Legos and green army men show you how cold sores work

Anne of Green Gables had herpes. And now, you can learn a little more about how herpes hides out in your body and how it causes cold sores with the help of University of Texas professor Chris Sullivan, a bunch of legos, and a platoon of green army men.

Many thanks to Joe Hanson!

Discuss

11 Responses to “Legos and green army men show you how cold sores work”

  1. Webbie says:

    Once again… the plural of Lego is Lego.

  2. Raum187 says:

    The “Legos” spelling always jumps out for me too. Is it an American thing? In NZ no one says “Legos”. I think Australia is the same.

    Very interesting video too!

  3. Raum187 says:

    I know NOTHING about viruses – as my comment will make very clear :-)

    Is the virus source/reservoir  detectable by the immune response/drugs when it’s actively producing after a stress response is detected? If so, during this phase, could it be attacked?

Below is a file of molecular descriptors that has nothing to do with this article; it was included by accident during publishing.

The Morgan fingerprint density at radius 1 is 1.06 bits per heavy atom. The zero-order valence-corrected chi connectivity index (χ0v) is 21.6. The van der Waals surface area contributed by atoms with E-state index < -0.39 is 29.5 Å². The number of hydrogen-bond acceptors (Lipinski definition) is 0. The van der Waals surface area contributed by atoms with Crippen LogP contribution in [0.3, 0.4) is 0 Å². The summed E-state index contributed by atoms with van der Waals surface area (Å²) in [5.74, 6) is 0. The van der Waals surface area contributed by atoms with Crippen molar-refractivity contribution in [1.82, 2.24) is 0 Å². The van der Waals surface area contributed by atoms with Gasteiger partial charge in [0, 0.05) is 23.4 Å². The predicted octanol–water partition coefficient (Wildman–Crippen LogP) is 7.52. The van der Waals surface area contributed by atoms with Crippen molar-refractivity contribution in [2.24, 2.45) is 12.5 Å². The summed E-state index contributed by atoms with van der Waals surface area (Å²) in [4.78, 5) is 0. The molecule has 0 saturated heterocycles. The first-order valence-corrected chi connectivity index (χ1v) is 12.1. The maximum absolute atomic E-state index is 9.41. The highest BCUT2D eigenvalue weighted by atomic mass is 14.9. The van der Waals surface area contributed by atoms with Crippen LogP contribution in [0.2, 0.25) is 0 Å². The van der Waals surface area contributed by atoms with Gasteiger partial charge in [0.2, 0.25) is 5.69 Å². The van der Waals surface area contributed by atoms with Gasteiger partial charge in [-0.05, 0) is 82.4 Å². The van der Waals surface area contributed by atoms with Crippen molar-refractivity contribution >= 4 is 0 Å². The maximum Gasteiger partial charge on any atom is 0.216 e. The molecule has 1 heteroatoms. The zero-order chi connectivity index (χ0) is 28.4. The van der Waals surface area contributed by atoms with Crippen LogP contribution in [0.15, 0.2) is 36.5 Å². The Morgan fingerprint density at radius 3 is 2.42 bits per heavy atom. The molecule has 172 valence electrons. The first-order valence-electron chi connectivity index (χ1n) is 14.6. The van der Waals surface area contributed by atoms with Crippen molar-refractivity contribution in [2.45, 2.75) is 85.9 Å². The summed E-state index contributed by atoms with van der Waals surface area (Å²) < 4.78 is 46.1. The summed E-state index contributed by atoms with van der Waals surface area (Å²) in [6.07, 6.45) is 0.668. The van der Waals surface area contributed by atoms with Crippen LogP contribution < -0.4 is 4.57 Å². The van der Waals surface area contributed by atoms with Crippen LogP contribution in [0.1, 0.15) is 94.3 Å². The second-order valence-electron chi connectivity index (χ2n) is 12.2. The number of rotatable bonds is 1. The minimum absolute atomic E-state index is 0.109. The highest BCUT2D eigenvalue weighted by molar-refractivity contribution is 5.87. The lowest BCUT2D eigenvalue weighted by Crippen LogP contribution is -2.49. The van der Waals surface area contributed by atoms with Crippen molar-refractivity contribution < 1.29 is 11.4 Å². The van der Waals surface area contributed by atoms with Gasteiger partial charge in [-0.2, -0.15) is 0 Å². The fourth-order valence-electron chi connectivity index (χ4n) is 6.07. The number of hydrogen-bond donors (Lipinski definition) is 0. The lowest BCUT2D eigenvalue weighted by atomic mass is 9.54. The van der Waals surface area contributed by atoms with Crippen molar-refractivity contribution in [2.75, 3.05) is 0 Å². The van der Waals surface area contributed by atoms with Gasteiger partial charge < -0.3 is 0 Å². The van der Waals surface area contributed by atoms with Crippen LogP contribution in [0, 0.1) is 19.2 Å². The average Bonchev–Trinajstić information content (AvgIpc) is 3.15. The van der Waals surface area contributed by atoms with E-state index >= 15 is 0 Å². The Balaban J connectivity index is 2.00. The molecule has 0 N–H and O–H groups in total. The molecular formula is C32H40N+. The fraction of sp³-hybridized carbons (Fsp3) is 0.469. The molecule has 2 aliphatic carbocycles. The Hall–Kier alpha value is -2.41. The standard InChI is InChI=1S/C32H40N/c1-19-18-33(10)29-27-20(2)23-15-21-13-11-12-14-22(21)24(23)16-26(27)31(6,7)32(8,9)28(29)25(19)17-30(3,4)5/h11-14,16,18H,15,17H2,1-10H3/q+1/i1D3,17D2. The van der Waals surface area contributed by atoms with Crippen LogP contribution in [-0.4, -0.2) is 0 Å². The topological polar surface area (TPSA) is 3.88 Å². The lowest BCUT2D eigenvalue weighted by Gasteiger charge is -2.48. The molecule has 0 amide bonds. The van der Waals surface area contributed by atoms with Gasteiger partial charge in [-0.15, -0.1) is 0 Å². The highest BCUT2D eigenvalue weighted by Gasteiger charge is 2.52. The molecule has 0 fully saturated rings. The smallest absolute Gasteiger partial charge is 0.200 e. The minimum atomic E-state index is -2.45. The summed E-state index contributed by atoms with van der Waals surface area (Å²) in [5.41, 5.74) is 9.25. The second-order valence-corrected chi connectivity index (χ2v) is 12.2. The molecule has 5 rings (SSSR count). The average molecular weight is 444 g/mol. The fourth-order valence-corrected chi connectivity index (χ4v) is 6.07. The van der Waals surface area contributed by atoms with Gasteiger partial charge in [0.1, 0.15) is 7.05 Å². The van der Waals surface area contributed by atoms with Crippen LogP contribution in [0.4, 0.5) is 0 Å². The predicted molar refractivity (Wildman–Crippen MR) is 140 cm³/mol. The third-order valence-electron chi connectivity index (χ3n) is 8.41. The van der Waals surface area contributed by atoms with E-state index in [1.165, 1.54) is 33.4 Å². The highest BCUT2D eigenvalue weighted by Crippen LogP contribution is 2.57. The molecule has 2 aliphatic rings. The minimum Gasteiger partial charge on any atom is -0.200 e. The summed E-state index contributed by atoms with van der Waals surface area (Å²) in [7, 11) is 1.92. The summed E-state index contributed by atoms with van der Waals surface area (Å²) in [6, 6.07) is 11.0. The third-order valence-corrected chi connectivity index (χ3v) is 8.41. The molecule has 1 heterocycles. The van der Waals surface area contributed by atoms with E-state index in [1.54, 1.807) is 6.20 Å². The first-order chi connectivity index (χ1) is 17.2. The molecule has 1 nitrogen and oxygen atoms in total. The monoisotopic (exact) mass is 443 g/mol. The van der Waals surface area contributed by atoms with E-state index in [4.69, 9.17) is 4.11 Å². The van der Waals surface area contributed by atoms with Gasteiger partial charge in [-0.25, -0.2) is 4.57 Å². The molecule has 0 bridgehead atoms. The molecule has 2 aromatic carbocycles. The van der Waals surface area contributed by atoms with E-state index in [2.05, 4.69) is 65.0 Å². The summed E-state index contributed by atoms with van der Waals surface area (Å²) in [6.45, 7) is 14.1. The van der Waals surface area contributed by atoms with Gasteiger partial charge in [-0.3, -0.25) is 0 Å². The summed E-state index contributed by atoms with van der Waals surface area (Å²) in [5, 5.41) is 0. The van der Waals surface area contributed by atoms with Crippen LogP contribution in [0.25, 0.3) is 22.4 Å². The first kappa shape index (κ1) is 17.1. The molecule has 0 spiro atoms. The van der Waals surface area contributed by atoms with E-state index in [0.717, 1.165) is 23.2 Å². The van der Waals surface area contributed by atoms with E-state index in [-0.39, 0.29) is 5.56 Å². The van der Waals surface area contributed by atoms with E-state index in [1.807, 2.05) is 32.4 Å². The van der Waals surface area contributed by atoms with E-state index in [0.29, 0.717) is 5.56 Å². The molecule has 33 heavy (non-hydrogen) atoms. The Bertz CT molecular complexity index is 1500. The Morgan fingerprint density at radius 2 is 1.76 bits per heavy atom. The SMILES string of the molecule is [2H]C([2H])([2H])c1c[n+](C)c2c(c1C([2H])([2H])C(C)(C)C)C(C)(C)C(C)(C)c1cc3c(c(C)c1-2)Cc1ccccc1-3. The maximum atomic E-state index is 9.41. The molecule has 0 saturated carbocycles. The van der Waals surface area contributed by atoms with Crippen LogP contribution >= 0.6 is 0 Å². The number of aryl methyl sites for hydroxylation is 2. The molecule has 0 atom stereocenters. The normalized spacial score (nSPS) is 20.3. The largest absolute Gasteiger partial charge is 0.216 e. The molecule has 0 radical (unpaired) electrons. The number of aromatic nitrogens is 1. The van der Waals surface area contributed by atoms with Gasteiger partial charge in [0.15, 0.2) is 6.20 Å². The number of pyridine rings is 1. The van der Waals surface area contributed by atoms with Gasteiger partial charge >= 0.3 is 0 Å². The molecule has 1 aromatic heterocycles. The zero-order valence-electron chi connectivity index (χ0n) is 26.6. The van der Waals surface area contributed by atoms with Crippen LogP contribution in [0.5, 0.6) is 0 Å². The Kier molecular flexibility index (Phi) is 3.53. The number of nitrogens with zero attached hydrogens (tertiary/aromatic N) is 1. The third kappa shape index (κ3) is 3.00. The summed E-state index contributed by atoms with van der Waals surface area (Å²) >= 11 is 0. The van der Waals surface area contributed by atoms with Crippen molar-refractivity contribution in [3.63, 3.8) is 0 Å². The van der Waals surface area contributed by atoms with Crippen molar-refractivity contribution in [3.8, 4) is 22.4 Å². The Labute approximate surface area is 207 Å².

Could a long(er) term outbreak of the active state be induced artificially, giving the immune response time to mount an attack on the source?
    Short term suffering for overall benefit?

    • Greg Van Antwerp says:

      No, unfortunately not. It is when an internal/external cause makes the reservoir produce gross amounts of viral cells that that the immune response only then “kicks” in. In the “down” times the reservoir is hidden and the immune response and drugs can’t find it. We need to continue research to figure out how it knows how to hide from the body’s defenses. 

      I answered your question from watching the video – I could have never understood it if it hadn’t been so clearly explained through the example he used.  Amazing.

  4. GawainLavers says:

    Legopodes.

  5. Ipo says:

     [geˈriʎa]  Or do y’all too pronounce that as “gorilla”? 

  6. Ramone says:

    This just makes me want to play with army men. (And Legoues).

  7. Wayne Dyer says:

    It’s just a stress bump.

  8. Matt Wiltshire says:

    Don’t they mean lego?

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